• Even the capital city is now a war zone; this dramatic deterioration happened on Obama’s watch, even though he had campaigned on the (false) promise that this was the war that really mattered; it is yet another example of his disastrous foreign policy strategy and tactics.
      • George W. did not succeed there, either, but things have gotten much, much worse in recent years.
    • There are really no good options here for Trump, but there are some much worse ones; the key is to remember the main US goal: simply to prevent staging areas for attacks on the US like 9/11; there is zero chance of turning Afghanistan into something good on the ground, only something less bad

    Barbie doll and meat-grinder bombs were weapons in foiled ISIS plot to blow up Australian airliner (Fox News)

    Why did they fail?

    An elementary mistake: the luggage they were packed in was 15 pounds over the airline’s weigh limit.

    Meant as real journalism; actually, self-parody: Solar eclipse reveals racism (The Atlantic)

    The classic joke about the New York Times is the apocryphal, apocalyptic headline: “World to End. Poor Affected Most.”

    The Atlantic does them one better and actually writes a story like that.

    On August 21, 2017, a total solar eclipse will arrive mid-morning on the coast of Oregon. The moon’s shadow will be about 70 miles wide, and it will race across the country faster than the speed of sound, exiting the eastern seaboard shortly before 3 p.m. local time. It has been dubbed the Great American Eclipse, and along most of its path, there live almost no black people.

    Presumably, this is not explained by the implicit bias of the solar system. It is a matter of population density, and more specifically geographic variations in population density by race, for which the sun and the moon cannot be held responsible. –Alice Ristroph, in The Atlantic

    Naturally, the article ends with a peroration condemning America for its awfulness.

    America is a nation with debts that no honest man can pay. It is too much to ask that these debts simply be forgiven. But perhaps the strange path of the eclipse suggests a need for reorganization. We have figured out, more or less, how to count every person. We have not yet found a political system in which every person counts equally. –The Atlantic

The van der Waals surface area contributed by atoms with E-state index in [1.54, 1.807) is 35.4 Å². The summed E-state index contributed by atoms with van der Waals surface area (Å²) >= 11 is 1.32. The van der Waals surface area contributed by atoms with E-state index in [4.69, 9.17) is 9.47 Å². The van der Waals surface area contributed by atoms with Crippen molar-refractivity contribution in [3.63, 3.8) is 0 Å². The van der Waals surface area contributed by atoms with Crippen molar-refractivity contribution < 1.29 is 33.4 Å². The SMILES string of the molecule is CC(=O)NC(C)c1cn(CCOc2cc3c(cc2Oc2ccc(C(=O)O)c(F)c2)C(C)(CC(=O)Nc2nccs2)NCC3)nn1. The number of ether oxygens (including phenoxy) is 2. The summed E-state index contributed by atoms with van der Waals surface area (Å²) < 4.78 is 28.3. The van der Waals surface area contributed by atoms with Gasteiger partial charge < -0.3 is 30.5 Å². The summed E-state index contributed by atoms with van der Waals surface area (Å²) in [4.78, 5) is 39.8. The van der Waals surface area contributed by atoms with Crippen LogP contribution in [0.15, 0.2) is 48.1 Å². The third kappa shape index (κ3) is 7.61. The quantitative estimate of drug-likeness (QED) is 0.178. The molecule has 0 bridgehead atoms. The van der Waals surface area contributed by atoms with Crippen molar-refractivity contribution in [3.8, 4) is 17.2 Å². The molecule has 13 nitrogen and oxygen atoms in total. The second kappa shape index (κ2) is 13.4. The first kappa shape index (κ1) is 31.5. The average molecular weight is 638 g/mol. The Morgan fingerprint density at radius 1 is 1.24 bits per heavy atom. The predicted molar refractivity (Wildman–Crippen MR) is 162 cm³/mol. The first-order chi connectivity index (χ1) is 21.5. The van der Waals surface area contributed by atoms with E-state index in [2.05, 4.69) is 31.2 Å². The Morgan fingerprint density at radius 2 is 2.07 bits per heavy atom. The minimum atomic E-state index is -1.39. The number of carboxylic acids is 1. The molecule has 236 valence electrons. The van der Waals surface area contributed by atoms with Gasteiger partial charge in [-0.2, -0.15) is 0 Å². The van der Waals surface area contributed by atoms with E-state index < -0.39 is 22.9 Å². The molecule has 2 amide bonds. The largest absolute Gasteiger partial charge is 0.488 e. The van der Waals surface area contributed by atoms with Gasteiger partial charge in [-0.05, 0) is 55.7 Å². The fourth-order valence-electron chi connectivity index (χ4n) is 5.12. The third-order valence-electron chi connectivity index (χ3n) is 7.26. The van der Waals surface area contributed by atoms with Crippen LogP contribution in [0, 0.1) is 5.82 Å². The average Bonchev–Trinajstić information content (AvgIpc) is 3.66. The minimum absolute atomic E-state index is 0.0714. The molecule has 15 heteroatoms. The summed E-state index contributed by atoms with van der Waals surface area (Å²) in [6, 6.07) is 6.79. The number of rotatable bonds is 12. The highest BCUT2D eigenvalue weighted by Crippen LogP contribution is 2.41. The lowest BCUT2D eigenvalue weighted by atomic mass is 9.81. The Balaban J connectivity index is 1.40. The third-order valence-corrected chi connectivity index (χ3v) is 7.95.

Comment: Prof. Ristoph has a Harvard BA, JD, and PhD and teaches at Seton Hall Law School.

     Another disastrous US Naval wreck: this time, the USS John S. McCain seriously damaged, 10 sailors missing after collision with oil tanker (Fox News)

    Comment: What’s going on with our ships colliding at sea? 4th major mishap this year.

    The ship is named after Sen. McCain’s father and grandfather.

    Barcelona bombing: Hunt still on. Bomber hijacked car to escape (BBC)

    A manhunt has been extended across Europe and police say he may be armed.

    Some 90 minutes after mowing down dozens of people on the central Las Ramblas avenue, Abouyaaqoub fled to the city’s university district, police say.

    Abouyaaqoub is alleged to have hijacked the car before driving it through a police checkpoint and later abandoning the vehicle. Police say he may have crossed into France. –BBC

    Comment: Through a police checkpoint? Were they using the TSA?

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    Hat tip to Sam Stubbs for the solar eclipse story.

     

  • ZipDialog Roundup: What to Know about Barcelona and the Jihadist Attack; Friday, August 18

    Articles chosen with care. Your comments welcomed.
    Linked articles in bold purple

    ◆ Barcelona: What to Know about the Terror on Las Ramblas

    Explanation: Barcelona is one of the great cities of Europe, with a very mixed population. It has fabulous architecture and is a particularly good city for walking, strolling, having a cup of coffee outdoors. Americans think of it as “Spanish,” but it is also the capital of the Catalan region, which has its own language and which has voted to become independent. (Madrid has resisted and, unlike the Basque separatists, those in Catalan have not be violent.)